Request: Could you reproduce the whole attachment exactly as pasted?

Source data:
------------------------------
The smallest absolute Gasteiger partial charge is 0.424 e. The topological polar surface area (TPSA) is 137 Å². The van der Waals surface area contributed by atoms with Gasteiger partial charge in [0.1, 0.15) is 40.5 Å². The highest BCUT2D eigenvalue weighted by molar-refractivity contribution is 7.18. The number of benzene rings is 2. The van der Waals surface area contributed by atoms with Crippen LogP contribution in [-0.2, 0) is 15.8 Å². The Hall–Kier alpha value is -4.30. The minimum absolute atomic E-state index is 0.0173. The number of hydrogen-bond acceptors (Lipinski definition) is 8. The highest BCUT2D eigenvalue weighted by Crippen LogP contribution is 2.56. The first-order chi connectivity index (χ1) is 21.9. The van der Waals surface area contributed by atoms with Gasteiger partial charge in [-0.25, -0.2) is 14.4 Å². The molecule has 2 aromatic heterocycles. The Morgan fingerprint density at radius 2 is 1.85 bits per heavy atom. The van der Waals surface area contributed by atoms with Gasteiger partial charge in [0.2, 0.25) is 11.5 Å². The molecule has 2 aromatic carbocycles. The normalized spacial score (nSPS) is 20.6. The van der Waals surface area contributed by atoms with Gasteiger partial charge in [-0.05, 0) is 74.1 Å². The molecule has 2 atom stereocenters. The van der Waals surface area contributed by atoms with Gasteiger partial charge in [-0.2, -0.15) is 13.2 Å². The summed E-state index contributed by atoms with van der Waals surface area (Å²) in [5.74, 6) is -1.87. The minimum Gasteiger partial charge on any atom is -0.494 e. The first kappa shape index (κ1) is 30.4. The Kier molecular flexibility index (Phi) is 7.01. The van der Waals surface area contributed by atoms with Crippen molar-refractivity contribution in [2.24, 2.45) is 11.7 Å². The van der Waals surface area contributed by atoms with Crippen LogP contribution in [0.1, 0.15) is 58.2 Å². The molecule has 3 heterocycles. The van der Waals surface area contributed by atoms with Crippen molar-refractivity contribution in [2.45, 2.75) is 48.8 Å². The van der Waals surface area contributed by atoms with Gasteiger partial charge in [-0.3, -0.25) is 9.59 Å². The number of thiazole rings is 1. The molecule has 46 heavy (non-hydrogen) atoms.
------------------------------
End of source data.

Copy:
The smallest absolute Gasteiger partial charge is 0.424 e. The topological polar surface area (TPSA) is 137 Å². The van der Waals surface area contributed by atoms with Gasteiger partial charge in [0.1, 0.15) is 40.5 Å². The highest BCUT2D eigenvalue weighted by molar-refractivity contribution is 7.18. The number of benzene rings is 2. The van der Waals surface area contributed by atoms with Crippen LogP contribution in [-0.2, 0) is 15.8 Å². The Hall–Kier alpha value is -4.30. The minimum absolute atomic E-state index is 0.0173. The number of hydrogen-bond acceptors (Lipinski definition) is 8. The highest BCUT2D eigenvalue weighted by Crippen LogP contribution is 2.56. The first-order chi connectivity index (χ1) is 21.9. The van der Waals surface area contributed by atoms with Gasteiger partial charge in [-0.25, -0.2) is 14.4 Å². The molecule has 2 aromatic heterocycles. The Morgan fingerprint density at radius 2 is 1.85 bits per heavy atom. The van der Waals surface area contributed by atoms with Gasteiger partial charge in [0.2, 0.25) is 11.5 Å². The molecule has 2 aromatic carbocycles. The normalized spacial score (nSPS) is 20.6. The van der Waals surface area contributed by atoms with Gasteiger partial charge in [-0.05, 0) is 74.1 Å². The molecule has 2 atom stereocenters. The van der Waals surface area contributed by atoms with Gasteiger partial charge in [-0.2, -0.15) is 13.2 Å². The summed E-state index contributed by atoms with van der Waals surface area (Å²) in [5.74, 6) is -1.87. The minimum Gasteiger partial charge on any atom is -0.494 e. The first kappa shape index (κ1) is 30.4. The Kier molecular flexibility index (Phi) is 7.01. The van der Waals surface area contributed by atoms with Crippen molar-refractivity contribution in [2.24, 2.45) is 11.7 Å². The van der Waals surface area contributed by atoms with Crippen LogP contribution in [0.1, 0.15) is 58.2 Å². The molecule has 3 heterocycles. The van der Waals surface area contributed by atoms with Crippen molar-refractivity contribution in [2.45, 2.75) is 48.8 Å². The van der Waals surface area contributed by atoms with Gasteiger partial charge in [-0.3, -0.25) is 9.59 Å². The number of thiazole rings is 1. The molecule has 46 heavy (non-hydrogen) atoms.